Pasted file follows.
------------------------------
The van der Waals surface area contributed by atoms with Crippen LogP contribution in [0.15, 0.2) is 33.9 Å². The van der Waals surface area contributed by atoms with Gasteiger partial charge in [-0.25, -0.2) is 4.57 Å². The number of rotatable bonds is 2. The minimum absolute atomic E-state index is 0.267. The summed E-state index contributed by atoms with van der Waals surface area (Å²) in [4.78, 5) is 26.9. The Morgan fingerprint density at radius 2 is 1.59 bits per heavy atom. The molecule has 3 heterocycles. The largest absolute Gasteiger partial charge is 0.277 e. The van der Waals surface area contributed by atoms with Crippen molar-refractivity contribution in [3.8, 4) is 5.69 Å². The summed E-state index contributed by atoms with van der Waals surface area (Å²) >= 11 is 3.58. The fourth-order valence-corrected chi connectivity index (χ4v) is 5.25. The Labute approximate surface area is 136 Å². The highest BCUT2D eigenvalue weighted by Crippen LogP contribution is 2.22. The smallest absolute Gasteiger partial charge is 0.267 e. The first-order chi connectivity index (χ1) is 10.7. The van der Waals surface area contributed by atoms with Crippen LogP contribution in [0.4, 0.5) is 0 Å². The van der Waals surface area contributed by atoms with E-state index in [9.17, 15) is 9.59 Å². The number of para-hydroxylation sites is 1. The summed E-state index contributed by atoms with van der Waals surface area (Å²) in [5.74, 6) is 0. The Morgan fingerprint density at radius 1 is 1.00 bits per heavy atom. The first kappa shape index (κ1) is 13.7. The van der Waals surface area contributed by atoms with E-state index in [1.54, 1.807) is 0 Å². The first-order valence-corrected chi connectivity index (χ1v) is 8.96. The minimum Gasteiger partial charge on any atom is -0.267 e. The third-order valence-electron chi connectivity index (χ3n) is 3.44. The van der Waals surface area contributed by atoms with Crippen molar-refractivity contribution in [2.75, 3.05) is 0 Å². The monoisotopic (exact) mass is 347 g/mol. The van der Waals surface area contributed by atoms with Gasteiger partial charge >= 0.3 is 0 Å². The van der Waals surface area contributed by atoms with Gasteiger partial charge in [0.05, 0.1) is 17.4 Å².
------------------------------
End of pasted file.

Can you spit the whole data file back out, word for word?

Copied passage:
The van der Waals surface area contributed by atoms with Crippen LogP contribution in [0.15, 0.2) is 33.9 Å². The van der Waals surface area contributed by atoms with Gasteiger partial charge in [-0.25, -0.2) is 4.57 Å². The number of rotatable bonds is 2. The minimum absolute atomic E-state index is 0.267. The summed E-state index contributed by atoms with van der Waals surface area (Å²) in [4.78, 5) is 26.9. The Morgan fingerprint density at radius 2 is 1.59 bits per heavy atom. The molecule has 3 heterocycles. The largest absolute Gasteiger partial charge is 0.277 e. The van der Waals surface area contributed by atoms with Crippen molar-refractivity contribution in [3.8, 4) is 5.69 Å². The summed E-state index contributed by atoms with van der Waals surface area (Å²) >= 11 is 3.58. The fourth-order valence-corrected chi connectivity index (χ4v) is 5.25. The Labute approximate surface area is 136 Å². The highest BCUT2D eigenvalue weighted by Crippen LogP contribution is 2.22. The smallest absolute Gasteiger partial charge is 0.267 e. The first-order chi connectivity index (χ1) is 10.7. The van der Waals surface area contributed by atoms with Crippen LogP contribution in [0.4, 0.5) is 0 Å². The van der Waals surface area contributed by atoms with E-state index in [9.17, 15) is 9.59 Å². The number of para-hydroxylation sites is 1. The summed E-state index contributed by atoms with van der Waals surface area (Å²) in [5.74, 6) is 0. The Morgan fingerprint density at radius 1 is 1.00 bits per heavy atom. The first kappa shape index (κ1) is 13.7. The van der Waals surface area contributed by atoms with E-state index in [1.54, 1.807) is 0 Å². The first-order valence-corrected chi connectivity index (χ1v) is 8.96. The minimum Gasteiger partial charge on any atom is -0.267 e. The third-order valence-electron chi connectivity index (χ3n) is 3.44. The van der Waals surface area contributed by atoms with Crippen molar-refractivity contribution in [2.75, 3.05) is 0 Å². The monoisotopic (exact) mass is 347 g/mol. The van der Waals surface area contributed by atoms with Gasteiger partial charge >= 0.3 is 0 Å². The van der Waals surface area contributed by atoms with Gasteiger partial charge in [0.05, 0.1) is 17.4 Å².